Dungeons & Dragons: Daggerdale

  • Xbox Live Arcade - 1200 Microsoft Points (£10.20).
  • PSN - TBA.

You could probably trot out a pretty accurate D&D video game review by plugging the words 'goblins', 'XP', 'barrels', 'attack', 'skeletons', 'button' and 'mashing' into a template.

Yep, all the gang are here, and they're in fine fettle for those of us needing another dose of dungeon-crawling. As usual, you pick your hero from four basic classes (Dwarven Cleric, Elvish Rogue, Halfling Wizard and Human Fighter), and head out to do the bidding of anyone offering a quest - and by 'bidding', I mean slaying the dozens of ingrates who dare to clutter the murky corridors.

Melee combat is of the real-time hack-and-slash variety, but reduced to its most basic form, with either a slower, more powerful attack, or a faster, less powerful one. If spells are your bag, it's the same deal.

That's not to say that Backstab's effort isn't enjoyable in its own mindlessly repetitive way; you'll feel that odd sense of satisfaction from scooping up all that lovely loot, and smash your way through every crowd with the same steely determination. You'll gain XP, you'll level up, you'll buy better weapons and gain better special attacks, but it's a well-trodden path that we've been down many times. Surprises are definitely at a premium.

Loots mon.

Perhaps the main selling point is the presence of four-player co-op - especially given its online and local credentials. A bit of Gauntlet-style adventuring isn't something to sniff at, and far more enjoyable than button-mashing solo forays, where death results in having to replay entire missions from scratch. Nein, danke.

But with the excellent Torchlight only recently getting an XBLA release, and the equally entertaining Dungeon Hunter offering PS3 users an alternative, D&D: Daggerdale arrives with unfortunate timing - and at a price that doesn't readily lend itself to impulse purchases. While this is the very definition of 'solid' in every respect, it's only worth considering if you have some willing volunteers to play it alongside you.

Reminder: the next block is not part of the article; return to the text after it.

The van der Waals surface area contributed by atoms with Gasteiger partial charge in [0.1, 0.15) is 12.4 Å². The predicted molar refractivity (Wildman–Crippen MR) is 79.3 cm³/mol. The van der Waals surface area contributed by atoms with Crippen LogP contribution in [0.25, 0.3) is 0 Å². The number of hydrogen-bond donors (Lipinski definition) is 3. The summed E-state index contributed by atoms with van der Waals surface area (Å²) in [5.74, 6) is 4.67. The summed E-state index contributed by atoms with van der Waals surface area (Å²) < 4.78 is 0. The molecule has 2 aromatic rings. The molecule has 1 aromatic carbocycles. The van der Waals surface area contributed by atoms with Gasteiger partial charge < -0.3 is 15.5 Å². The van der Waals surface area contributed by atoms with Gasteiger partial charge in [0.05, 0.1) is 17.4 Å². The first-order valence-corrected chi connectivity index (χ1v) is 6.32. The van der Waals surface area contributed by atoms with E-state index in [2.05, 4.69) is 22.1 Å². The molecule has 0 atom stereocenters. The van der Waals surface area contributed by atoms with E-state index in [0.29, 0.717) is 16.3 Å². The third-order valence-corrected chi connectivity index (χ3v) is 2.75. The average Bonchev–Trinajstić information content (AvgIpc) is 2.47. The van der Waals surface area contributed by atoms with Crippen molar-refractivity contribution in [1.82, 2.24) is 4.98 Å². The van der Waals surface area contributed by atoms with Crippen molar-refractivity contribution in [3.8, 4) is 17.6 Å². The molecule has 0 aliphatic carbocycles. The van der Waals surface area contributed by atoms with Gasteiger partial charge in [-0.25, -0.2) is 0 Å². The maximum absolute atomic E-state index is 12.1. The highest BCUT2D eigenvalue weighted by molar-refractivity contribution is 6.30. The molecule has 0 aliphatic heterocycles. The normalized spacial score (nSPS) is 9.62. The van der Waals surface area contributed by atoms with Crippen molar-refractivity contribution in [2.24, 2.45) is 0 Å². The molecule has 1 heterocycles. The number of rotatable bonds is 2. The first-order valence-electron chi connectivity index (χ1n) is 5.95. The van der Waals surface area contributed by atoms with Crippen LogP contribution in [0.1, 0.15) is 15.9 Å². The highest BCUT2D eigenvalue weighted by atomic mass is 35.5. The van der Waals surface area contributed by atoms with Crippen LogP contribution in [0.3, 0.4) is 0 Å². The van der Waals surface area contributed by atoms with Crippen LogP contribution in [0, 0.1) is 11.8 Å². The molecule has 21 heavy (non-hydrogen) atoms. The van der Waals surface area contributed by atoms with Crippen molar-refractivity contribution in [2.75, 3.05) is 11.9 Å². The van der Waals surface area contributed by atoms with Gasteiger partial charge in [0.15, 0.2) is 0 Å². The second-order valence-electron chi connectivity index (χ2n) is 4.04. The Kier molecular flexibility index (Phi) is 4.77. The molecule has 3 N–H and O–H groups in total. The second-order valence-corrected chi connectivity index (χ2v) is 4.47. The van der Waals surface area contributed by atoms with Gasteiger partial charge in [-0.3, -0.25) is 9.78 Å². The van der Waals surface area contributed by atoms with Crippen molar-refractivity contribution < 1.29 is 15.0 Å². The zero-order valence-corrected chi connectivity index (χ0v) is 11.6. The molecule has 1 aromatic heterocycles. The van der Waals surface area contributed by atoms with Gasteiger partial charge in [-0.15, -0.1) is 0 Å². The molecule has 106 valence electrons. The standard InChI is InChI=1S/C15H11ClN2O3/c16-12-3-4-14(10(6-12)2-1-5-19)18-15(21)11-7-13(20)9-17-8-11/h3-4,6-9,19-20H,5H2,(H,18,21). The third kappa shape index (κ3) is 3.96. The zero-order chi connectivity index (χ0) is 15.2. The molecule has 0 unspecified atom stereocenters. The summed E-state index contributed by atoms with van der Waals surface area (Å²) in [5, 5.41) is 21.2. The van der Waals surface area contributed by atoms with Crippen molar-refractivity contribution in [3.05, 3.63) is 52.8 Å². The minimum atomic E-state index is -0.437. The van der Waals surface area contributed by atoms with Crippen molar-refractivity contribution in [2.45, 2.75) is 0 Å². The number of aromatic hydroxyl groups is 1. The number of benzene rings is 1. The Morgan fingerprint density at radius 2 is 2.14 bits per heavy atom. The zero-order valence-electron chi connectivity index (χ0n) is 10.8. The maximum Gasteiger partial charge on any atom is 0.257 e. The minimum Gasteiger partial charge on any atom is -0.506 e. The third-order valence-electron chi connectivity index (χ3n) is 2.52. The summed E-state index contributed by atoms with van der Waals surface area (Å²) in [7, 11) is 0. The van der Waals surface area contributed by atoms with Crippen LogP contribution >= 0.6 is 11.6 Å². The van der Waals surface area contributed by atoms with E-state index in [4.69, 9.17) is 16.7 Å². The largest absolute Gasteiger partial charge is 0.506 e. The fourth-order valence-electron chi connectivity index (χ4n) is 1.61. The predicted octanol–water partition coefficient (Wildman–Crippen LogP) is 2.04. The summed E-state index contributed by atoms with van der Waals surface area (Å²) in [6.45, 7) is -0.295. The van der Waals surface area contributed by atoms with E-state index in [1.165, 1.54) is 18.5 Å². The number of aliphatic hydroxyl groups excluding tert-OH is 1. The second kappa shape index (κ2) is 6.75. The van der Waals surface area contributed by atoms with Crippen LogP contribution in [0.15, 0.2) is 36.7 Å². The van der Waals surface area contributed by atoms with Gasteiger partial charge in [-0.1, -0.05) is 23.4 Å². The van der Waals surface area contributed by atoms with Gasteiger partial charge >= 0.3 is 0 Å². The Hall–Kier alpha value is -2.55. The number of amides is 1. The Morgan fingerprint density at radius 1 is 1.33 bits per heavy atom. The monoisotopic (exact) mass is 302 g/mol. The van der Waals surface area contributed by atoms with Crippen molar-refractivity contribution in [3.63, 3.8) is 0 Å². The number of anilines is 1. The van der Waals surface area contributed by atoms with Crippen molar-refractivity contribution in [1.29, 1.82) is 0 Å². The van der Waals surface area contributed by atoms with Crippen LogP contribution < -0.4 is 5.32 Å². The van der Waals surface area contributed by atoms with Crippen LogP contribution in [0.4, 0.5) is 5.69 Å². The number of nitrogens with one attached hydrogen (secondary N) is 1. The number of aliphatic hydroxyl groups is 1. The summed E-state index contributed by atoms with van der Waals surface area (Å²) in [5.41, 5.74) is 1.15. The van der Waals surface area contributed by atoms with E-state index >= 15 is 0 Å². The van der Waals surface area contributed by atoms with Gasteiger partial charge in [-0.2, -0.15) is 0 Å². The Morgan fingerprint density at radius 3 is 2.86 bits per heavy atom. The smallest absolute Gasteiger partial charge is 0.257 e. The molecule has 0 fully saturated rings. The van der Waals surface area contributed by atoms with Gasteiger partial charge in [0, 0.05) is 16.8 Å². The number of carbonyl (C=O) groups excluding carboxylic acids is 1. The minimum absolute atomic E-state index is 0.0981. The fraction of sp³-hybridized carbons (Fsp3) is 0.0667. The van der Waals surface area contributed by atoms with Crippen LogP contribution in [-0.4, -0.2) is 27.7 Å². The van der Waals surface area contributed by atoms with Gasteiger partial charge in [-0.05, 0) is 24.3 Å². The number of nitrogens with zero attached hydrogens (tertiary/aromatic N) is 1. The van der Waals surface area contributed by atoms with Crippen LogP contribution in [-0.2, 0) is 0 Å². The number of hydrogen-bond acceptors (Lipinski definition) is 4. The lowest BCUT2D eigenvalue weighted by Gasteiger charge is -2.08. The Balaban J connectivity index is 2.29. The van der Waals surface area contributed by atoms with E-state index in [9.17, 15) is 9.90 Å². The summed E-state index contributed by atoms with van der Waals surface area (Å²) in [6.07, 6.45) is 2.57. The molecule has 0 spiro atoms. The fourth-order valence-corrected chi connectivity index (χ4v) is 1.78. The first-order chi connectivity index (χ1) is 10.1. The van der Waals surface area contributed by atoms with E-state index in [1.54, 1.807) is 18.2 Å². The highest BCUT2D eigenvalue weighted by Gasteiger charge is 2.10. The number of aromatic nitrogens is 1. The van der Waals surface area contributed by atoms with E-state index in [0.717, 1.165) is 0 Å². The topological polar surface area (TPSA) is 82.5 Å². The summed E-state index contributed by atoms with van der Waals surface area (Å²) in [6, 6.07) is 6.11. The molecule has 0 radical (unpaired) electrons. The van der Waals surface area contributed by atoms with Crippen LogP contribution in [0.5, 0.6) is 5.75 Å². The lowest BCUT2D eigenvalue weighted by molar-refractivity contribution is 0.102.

Chrono Trigger

  • Virtual Console - 900 WiiWare Points (£6.30)

While my WiiWare gently sleeps, at least Nintendo has had the decency to keep the Virtual Console fires burning with the overdue release of Square's RPG classic.

Trigger happy.

Fact fans will know that it's now more than 16 years since Chrono Trigger sent Japanese and American audiences into wild paroxysms of desire on the SNES. For us indomitable, eternally patient Europeans, though, this represents the first opportunity to play the game on a home console. Just as well the Rapture was postponed for a bit.

But is it any good? Well, apart from the obvious fact that massive widescreen HD tellies are ridiculously unflattering to games designed for dinky CRTs, it holds up remarkably well - assuming you're already well-versed in the ways of 16-bit JRPGs.

Once you get beyond the obvious clichés, there's a good chance you'll love it for its endearing storyline, gorgeous art style, simple battle system and supply of hummable tunes.

And unlike a lot of similarly lauded RPGs, it has the decency to not take itself too seriously or bog players down with wearisome complexity. It hasn't appeared high up in numerous Best Game of All Time lists for nothing.

After waiting so long, we'd better get used to Chrono Trigger pitching up around these parts. With PSN and mobile phone versions arriving over the next couple of months, there will be no escape from its enduring allure.


About the author

Kristan Reed

Kristan Reed


Kristan is a former editor of Eurogamer, dad, Stone Roses bore and Norwich City supporter who sometimes mutters optimistically about Team Silent getting back together.

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